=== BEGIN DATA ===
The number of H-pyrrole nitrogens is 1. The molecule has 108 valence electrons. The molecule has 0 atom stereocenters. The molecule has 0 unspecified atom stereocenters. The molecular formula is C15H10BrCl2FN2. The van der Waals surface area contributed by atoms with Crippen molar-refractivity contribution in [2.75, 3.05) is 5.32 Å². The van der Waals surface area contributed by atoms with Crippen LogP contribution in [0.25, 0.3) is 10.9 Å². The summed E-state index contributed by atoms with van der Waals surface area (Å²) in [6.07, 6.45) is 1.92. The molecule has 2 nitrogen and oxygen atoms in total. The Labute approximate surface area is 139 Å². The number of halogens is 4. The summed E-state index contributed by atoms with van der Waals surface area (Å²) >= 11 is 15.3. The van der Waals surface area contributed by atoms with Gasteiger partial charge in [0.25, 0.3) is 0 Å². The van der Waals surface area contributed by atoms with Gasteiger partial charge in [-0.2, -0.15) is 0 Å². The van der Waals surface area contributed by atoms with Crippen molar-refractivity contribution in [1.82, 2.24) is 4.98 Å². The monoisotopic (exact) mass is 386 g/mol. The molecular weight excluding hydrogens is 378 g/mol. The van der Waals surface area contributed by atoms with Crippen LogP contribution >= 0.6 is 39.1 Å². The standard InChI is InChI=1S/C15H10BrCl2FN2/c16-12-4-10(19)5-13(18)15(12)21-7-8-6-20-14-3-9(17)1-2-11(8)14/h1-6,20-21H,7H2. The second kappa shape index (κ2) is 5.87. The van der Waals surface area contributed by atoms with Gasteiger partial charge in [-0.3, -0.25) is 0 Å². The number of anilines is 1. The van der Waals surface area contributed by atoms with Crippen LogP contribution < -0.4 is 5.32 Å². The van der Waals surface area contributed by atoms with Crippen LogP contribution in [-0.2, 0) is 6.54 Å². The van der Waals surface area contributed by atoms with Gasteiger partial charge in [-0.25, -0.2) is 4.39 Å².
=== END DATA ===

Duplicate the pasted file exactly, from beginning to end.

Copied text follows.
The number of H-pyrrole nitrogens is 1. The molecule has 108 valence electrons. The molecule has 0 atom stereocenters. The molecule has 0 unspecified atom stereocenters. The molecular formula is C15H10BrCl2FN2. The van der Waals surface area contributed by atoms with Crippen molar-refractivity contribution in [2.75, 3.05) is 5.32 Å². The van der Waals surface area contributed by atoms with Crippen LogP contribution in [0.25, 0.3) is 10.9 Å². The summed E-state index contributed by atoms with van der Waals surface area (Å²) in [6.07, 6.45) is 1.92. The molecule has 2 nitrogen and oxygen atoms in total. The Labute approximate surface area is 139 Å². The number of halogens is 4. The summed E-state index contributed by atoms with van der Waals surface area (Å²) >= 11 is 15.3. The van der Waals surface area contributed by atoms with Gasteiger partial charge in [0.25, 0.3) is 0 Å². The van der Waals surface area contributed by atoms with Gasteiger partial charge in [-0.2, -0.15) is 0 Å². The van der Waals surface area contributed by atoms with Crippen molar-refractivity contribution in [1.82, 2.24) is 4.98 Å². The monoisotopic (exact) mass is 386 g/mol. The molecular weight excluding hydrogens is 378 g/mol. The van der Waals surface area contributed by atoms with Crippen LogP contribution >= 0.6 is 39.1 Å². The standard InChI is InChI=1S/C15H10BrCl2FN2/c16-12-4-10(19)5-13(18)15(12)21-7-8-6-20-14-3-9(17)1-2-11(8)14/h1-6,20-21H,7H2. The second kappa shape index (κ2) is 5.87. The van der Waals surface area contributed by atoms with Gasteiger partial charge in [-0.3, -0.25) is 0 Å². The number of anilines is 1. The van der Waals surface area contributed by atoms with Crippen LogP contribution < -0.4 is 5.32 Å². The van der Waals surface area contributed by atoms with Crippen LogP contribution in [-0.2, 0) is 6.54 Å². The van der Waals surface area contributed by atoms with Gasteiger partial charge in [-0.25, -0.2) is 4.39 Å².